Home > Stocks > Olam set to raise $740m, may hit acquisition trail

Olam set to raise $740m, may hit acquisition trail

Mixed reactions from analysts to fund-raising exercise

By FELDA CHAY

(SINGAPORE) Commodities supplier Olam International is building up its war chest by raising $740 million through a share sale, with half of the amount raised likely to go towards funding acquisitions, said two persons familiar with the matter yesterday.

It is understood that Olam will sell 286.11 million new shares in three tranches, with existing shareholder Temasek Holdings alone snapping up one tranche of at least 94.41 million shares. Another tranche of 94.41 million shares will be placed to institutional shareholders.

Stock sold under the two tranches are priced at $2.60 apiece – an 8 per cent discount to Olam’s last traded price of $2.83 last Friday. Trading of its shares were halted yesterday pending an announcement on the share placement, which is expected to be out today.

BT understands that as at yesterday, the book building process has not been completed, though interest from institutional investors was very strong, said one source.

Assuming that Temasek takes up just 94.41 million shares, the final tranche of 97.29 million shares will be sold to existing shareholders at $2.56 each, on the basis of one new share for every 22 shares held. The price is a 9.5 per cent discount to Olam’s closing price on Friday.

HSBC Holdings plc, Standard Chartered plc, Credit Suisse Group AG and JPMorgan Chase & Co are arranging the offering, which represents about 13 per cent of Olam’s current issued shares.

A source said that Temasek, Olam’s chief executive Sunny Verghese and its controlling shareholder, the Chanrai family, have undertaken to mop up shares that are not taken up by existing shareholders under the preferential offering. Temasek currently has a 12.95 per cent stake in Olam.

The bulk of proceeds will likely go towards funding the group’s acquisitions, with about 30 per cent likely to be used for capital expenditure.

Analysts that BT spoke to have mixed reactions to the sale. Some noted that Temasek’s acceptance of placement shares will be an indicator of the Singapore investment company’s confidence in Olam’s prospects. Others, however, note that Olam has raised funds on several occasions in the past few years, and that its latest fund raising is unlikely to be well received by the market because of the discounts to its last traded share price.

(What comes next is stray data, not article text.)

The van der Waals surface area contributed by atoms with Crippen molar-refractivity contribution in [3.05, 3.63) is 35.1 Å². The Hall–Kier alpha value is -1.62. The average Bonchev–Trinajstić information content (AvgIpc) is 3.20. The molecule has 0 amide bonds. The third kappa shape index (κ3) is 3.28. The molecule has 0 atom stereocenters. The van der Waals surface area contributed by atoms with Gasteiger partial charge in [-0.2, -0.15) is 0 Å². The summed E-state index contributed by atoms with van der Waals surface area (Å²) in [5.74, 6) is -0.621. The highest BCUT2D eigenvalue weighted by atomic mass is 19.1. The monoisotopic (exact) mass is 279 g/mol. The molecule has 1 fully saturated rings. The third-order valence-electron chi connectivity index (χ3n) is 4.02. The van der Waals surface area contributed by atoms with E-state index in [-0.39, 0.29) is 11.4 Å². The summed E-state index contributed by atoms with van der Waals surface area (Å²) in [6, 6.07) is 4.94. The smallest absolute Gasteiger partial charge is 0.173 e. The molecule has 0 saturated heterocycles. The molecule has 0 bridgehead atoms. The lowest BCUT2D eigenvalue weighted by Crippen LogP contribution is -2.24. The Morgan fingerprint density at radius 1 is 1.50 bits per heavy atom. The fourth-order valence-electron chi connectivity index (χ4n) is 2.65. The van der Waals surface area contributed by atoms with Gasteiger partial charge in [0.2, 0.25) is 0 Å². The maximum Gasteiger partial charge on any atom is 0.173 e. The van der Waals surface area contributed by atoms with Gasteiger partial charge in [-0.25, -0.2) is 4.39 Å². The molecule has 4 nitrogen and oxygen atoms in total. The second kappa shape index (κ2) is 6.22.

Said Eugene Ng, an analyst at UOB-KayHian: ‘The key point here is that Temasek is one of the main investors and is raising its stake in a significant manner. When Olam previously placed shares to Temasek in May 2009, Olam had a lot of upside after that.’

Kim Eng analyst James Koh noted that the market was likely to react negatively to the discounts that the shares are being sold at. While acknowledging that this was common practice, ‘the market, for most of the time, tends to react poorly to discounts’, said Mr Koh.

He added that Olam’s share price has also been drifting lower in the last few months, making the discounts to Olam’s last traded share price even more significant.

SIAS Research vice-president Roger Tan, however, pointed out that Olam has made numerous acquisitions and investments in the last few years. In 2010, purchases that Olam made include a US$250 million takeover of US firm Gilroy Foods & Flavor’s operating assets, and its dehydrated and vegetable products business. It also partnered Africa’s Lababidi Group to set up a US$200 million port-based sugar refinery in Nigeria.

‘The way to look at Olam’s latest placement is to see who they are placing the shares to, how many people they are placing them to, the application of the funds, how the assets they purchase fit into the group, and the return on equity or return on assets of the acquisitions,’ he said.

Sources from www.olamonline.com and www.sgx.com.

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